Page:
Press Release Summary:
NIST announced Reference Data Challenge winners. As NIST's first app development competition, its goal was to spur development of new ways to use NIST Standard Reference Data (SRD) with mobile devices. First place went to Kris Reyes from Meru Apps in Princeton, NJ for Meru Lab Reference. Second place was claimed by Zachary Ratliff and Daniel Graham for Lab Pal. Team from MetroStar Systems took third place for ChemBook. There were also 2 apps that garnered honorable mentions.
Original Press Release:
NIST Announces Winners of Its First-Ever App Challenge
GAITHERSBURG, Md.—The National Institute of Standards and Technology (NIST) has announced the winners of the Reference Data Challenge, the agency’s first-ever app development competition. The contest was intended to spur the development of new ways to use NIST Standard Reference Data (SRD) with mobile devices. SRD are scientific and technical databases that cover a broad range of substances and properties from many different scientific disciplines.
For the challenge, NIST made six popular sets of SRD, including fundamental constants such as the speed of light in a vacuum and the ionization energies for neutral atoms, available to app developers. Despite the short two-month submission period, the challenge garnered 25 entries from developers across the U.S.
“I was really impressed with the creativity and hard work the app challenge participants put into generating fresh approaches to using NIST data,” said Heather Evans, coordinator of the challenge. “I’m looking forward to building on the success of this challenge with more events in the future.”
First place: The top prize of $30,000 went to Kris Reyes from Meru Apps in Princeton, N.J. His app, Meru Lab Reference, allows users to quickly access NIST chemical species data with the tap of a near-field communication (NFC) tag, smart chips that are able to store digital information and share it with a smartphone. Reyes wanted to design an app that lets scientists, researchers and students access relevant NIST data in a way that minimally interrupts their workflow. His solution was to integrate NFC tags to allow multiple users in the laboratory to share and store information. The app provides multiple functionalities for search and display of NIST SRD.
Reyes had used NIST data (specifically the NIST Chemistry Webbook) many times in graduate school, but Meru Lab Reference is his first attempt at building an app.
“In my first research job after earning my Ph.D., I became involved in research that combined data analysis and experimental materials science to accelerate scientific discovery,” Reyes said. “It's there that I became really passionate toward developing techniques to use data to help scientists in their day-to-day work in a practical, data-driven manner.”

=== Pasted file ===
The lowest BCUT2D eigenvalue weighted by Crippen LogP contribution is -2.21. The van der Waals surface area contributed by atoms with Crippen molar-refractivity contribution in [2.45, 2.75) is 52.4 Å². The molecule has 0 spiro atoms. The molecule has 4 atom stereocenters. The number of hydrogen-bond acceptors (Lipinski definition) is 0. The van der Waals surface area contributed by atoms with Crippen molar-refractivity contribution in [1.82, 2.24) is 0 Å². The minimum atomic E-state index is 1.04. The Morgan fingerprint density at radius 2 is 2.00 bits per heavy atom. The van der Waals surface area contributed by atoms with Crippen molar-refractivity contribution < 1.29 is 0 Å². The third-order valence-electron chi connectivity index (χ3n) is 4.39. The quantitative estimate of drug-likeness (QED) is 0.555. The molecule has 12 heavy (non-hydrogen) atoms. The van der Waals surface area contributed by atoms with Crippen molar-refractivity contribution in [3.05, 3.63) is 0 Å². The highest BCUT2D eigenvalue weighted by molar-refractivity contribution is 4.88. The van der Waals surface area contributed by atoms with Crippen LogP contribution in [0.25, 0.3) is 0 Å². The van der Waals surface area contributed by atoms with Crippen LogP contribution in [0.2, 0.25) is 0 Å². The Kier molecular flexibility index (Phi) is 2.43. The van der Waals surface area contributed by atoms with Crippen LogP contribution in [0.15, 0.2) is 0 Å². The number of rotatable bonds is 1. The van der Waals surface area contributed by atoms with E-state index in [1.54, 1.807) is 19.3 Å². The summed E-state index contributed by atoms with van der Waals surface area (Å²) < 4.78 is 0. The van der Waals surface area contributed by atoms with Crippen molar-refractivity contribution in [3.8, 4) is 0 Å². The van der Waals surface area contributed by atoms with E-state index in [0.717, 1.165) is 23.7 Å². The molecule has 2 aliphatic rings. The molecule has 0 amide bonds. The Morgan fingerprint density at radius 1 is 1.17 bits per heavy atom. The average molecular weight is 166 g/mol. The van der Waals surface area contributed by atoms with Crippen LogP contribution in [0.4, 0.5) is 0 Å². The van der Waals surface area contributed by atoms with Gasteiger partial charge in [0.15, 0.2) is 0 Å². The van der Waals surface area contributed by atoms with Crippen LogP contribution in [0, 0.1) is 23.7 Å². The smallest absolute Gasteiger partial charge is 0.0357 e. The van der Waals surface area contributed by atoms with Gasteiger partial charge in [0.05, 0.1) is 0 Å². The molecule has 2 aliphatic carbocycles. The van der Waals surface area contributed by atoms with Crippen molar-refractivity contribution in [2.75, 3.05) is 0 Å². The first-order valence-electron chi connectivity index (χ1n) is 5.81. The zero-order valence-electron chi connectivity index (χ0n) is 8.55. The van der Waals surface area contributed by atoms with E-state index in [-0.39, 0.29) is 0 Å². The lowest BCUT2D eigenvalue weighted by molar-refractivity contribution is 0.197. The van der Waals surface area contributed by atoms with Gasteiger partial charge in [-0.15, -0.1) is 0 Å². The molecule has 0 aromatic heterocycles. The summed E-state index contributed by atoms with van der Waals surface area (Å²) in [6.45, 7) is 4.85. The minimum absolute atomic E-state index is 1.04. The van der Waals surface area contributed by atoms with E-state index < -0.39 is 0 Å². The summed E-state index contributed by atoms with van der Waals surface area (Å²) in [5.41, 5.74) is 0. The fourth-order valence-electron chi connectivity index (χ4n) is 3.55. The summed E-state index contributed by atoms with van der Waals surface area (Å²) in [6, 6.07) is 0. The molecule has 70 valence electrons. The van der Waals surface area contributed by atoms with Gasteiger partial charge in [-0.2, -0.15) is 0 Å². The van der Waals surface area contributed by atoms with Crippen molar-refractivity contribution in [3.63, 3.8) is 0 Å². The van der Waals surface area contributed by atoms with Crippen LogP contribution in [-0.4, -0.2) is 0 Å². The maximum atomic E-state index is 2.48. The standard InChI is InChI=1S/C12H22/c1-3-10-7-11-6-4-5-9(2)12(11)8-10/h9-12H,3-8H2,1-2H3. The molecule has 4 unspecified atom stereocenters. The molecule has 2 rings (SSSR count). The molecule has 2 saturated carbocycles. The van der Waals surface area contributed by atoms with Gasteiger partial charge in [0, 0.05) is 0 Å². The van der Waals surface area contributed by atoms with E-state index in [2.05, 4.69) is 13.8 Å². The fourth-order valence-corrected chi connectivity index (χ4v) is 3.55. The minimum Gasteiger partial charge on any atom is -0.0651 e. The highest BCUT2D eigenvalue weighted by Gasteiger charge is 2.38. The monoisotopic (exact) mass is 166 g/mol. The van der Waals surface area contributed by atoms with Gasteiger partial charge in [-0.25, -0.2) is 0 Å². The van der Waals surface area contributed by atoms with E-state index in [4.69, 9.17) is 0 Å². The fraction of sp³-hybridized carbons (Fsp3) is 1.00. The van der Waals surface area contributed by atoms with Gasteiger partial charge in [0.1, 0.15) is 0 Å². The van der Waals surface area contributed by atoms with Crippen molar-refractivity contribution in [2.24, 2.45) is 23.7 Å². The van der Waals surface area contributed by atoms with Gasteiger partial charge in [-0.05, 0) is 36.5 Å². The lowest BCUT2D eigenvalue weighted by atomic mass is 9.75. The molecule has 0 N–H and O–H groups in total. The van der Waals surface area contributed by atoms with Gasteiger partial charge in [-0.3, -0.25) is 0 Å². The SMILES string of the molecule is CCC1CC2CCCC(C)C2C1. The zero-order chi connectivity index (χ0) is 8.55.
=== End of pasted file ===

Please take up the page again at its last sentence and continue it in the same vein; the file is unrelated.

Reyes said that his company, and shortly thereafter his prize-winning app, were both born out of that passion, and he plans to use his winnings to further develop Meru Lab Reference.
Second place: The second place prize of $10,000 went to Zachary Ratliff (Waco, Texas) and Daniel Graham (Danville, Ky.) for their Lab Pal app. LabPal is a quick reference tool for students and professionals in science and engineering. Ratliff and Graham included features that make LabPal a “go-to” tool for scientists and engineers. It incorporates search features, a calculator, an infrared spectrum viewer and lab notes that can easily be shared into one app.
Third place: The third place award of $5,000 went to a team from MetroStar Systems, Reston, Va. Their app, ChemBook, helps users search for elements and compounds based on name, formula and even common terms such as moth balls or water. ChemBook combines NIST SRD with other open source data and incorporates informative YouTube videos and other media.
In addition to selecting the first, second and third place winners, the judges identified two apps that they felt deserved special recognition.
Andy Hall’s SciCalc9000 app is a scientific calculator that converts units and integrates NIST SRD in a format useful for scientists.
Annie Hui and Neil Wood of R-Star Technology Solutions created the Thermocouple Calibrator app, a handy tool for converting between voltage and temperature for users of these sensitive thermometers.
The panel of judges for the NIST Reference Data Challenge included seven experts with a variety of experience: Bibiana Campos-Seijo, editor, Chemical and Engineering News (C&EN), and vice president, C&EN Media Group; Vinton Cerf, vice president and chief Internet evangelist, Google; Stuart Chalk, associate professor of chemistry, University of North Florida; Robert J. Hanisch, director, NIST Office of Data and Informatics; Ian Kalin, chief data officer, Department of Commerce; Diana Ortiz-Montalvo, research chemist and co-leader, Postdoctoral Association, NIST; and Christopher Sloop, chief technology officer, Earth Networks.
The judges rated submissions based on four judging criteria: the potential impact of the app to help students and other technical experts use NIST SRD; creativity and innovation; implementation criteria such as user engagement and how well it works; and whether or not the app used at least one NIST dataset.
According to Evans, NIST plans to continue providing more of its SRD in formats that will enable app developers to better use its data.
As a non-regulatory agency of the U.S. Department of Commerce, NIST promotes U.S. innovation and industrial competitiveness by advancing measurement science, standards and technology in ways that enhance economic security and improve our quality of life. To learn more about NIST, visit www.nist.gov.
*This release was updated on Nov. 18, 2015, to correct the company name of Meru Apps.